FYI, air-pumps inflate cars

Little Sarah, ready to brace the rapids in Canada’s mighty lakes. More importantly, ready to take on anything the world threw at her.

Here are four things I knew to be true as a kid.

  1. Air-pumps inflate cars. I only knew that because I would test out the seats as my dad pumped in air. I’d also give him a reassuring nod through the window to let him know the air was getting to my seats.
  2. If you want something, get it. As the youngest of four children, I found that the most effective way to do this was to persuade my sister to play Garage Sale. Here’s how you play: Put your least favourite toys up for sale and convince your sister to put up her most prized possessions. Usually it worked. Unless it was the stuffed animal she got a few months prior.
  3. The Mandarin has the most technical dish system known to man. Their elaborate system underneath the table collects your dirty dishes when you leave to fill up a new plate. How? The table would open like elevator doors and suck in the dirty dish. Clearly, I didn’t see the waiters.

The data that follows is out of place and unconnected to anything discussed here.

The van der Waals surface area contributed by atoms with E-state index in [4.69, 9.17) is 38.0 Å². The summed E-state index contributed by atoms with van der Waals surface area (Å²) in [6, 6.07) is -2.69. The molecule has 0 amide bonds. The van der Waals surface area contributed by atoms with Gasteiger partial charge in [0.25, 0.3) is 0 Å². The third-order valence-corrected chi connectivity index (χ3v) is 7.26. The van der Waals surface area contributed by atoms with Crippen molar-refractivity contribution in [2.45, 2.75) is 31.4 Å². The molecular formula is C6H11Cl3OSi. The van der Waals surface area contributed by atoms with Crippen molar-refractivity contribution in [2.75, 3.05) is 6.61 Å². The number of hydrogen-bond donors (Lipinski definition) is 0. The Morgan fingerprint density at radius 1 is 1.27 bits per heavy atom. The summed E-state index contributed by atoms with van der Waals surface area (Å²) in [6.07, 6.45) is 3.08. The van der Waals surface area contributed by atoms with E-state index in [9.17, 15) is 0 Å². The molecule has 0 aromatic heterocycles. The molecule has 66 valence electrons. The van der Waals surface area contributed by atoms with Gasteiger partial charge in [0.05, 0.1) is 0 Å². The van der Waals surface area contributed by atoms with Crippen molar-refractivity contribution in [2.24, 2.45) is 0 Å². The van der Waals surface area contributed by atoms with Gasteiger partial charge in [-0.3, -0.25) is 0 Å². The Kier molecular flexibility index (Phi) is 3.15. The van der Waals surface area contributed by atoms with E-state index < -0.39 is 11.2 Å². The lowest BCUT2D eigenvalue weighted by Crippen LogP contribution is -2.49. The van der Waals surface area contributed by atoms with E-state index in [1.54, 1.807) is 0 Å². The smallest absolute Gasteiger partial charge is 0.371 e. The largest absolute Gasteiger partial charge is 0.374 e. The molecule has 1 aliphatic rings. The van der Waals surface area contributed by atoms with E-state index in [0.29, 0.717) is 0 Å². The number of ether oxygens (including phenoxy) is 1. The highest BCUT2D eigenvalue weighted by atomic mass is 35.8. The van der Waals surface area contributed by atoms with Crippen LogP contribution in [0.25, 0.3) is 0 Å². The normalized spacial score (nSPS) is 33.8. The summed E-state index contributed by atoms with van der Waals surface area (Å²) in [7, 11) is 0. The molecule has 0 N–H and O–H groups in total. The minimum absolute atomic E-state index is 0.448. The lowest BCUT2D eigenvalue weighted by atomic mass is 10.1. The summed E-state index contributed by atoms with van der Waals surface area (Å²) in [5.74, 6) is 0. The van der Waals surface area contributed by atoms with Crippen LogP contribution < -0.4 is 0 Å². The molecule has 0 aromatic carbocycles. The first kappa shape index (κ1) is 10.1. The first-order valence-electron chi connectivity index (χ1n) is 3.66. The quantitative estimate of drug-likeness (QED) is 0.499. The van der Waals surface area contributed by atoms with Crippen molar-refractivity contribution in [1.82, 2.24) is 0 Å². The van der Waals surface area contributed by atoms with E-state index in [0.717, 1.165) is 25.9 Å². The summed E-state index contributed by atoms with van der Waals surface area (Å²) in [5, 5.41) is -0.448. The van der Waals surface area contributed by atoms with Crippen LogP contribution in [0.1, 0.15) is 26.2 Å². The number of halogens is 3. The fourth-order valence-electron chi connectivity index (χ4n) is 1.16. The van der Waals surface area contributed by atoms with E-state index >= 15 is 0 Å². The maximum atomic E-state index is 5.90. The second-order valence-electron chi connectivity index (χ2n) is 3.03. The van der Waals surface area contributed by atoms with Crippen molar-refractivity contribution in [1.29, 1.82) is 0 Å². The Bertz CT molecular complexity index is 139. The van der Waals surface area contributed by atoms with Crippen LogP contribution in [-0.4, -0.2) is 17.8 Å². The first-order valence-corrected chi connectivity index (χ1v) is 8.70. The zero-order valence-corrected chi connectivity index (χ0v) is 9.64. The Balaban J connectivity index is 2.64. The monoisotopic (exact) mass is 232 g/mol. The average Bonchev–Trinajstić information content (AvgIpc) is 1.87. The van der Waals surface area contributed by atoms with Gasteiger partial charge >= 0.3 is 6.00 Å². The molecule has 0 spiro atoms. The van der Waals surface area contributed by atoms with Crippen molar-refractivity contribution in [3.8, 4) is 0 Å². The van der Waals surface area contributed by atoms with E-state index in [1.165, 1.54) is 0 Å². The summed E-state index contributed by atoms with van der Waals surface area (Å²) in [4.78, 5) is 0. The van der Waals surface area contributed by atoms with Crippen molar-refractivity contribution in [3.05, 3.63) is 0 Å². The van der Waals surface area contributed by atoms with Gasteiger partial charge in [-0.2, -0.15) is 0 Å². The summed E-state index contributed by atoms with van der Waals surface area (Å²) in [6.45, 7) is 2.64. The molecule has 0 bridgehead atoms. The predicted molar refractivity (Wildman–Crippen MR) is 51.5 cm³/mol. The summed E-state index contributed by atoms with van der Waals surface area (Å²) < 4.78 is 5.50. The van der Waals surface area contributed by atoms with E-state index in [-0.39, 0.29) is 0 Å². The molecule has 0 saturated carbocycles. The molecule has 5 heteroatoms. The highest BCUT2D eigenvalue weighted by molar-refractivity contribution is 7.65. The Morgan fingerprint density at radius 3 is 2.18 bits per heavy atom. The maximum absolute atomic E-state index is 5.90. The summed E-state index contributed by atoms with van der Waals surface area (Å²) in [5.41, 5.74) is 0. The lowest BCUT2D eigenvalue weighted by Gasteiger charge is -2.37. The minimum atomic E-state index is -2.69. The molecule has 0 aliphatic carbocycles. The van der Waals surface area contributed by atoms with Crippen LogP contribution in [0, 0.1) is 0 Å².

4. Asking questions, specifically “(but) why”, is an easy way to get all the answers you want. It’s also a really great way to annoy everyone.

And then I grew up.

School happened and we were told to ask good questions and colour within the lines. Peach, yellow, black and brown were the right skin colours to choose from, we should colour in pink dresses for girls, and  draw blue jeans and red T-shirts for boys. Teachers taught me how to learn, friends taught me how to talk and magazines told me how to dress. And I followed them all.

Over the course of 17 years, my imagination, creativity and curiosity took a hit.

With every year that passed, I felt burdened by the world. I found that my creativity came slow and my imagination was lacking. The last time I’ve gone out on my imaginative limb was when I told my friend that I wanted to marry someone with the last name “Ng” and change my middle from “Hoi-Lam” to “Nadine”. Why? So my name would be “Sarah Nade Ng” (get it?). Not as creative as a 5 year-old Sarah in my opinion.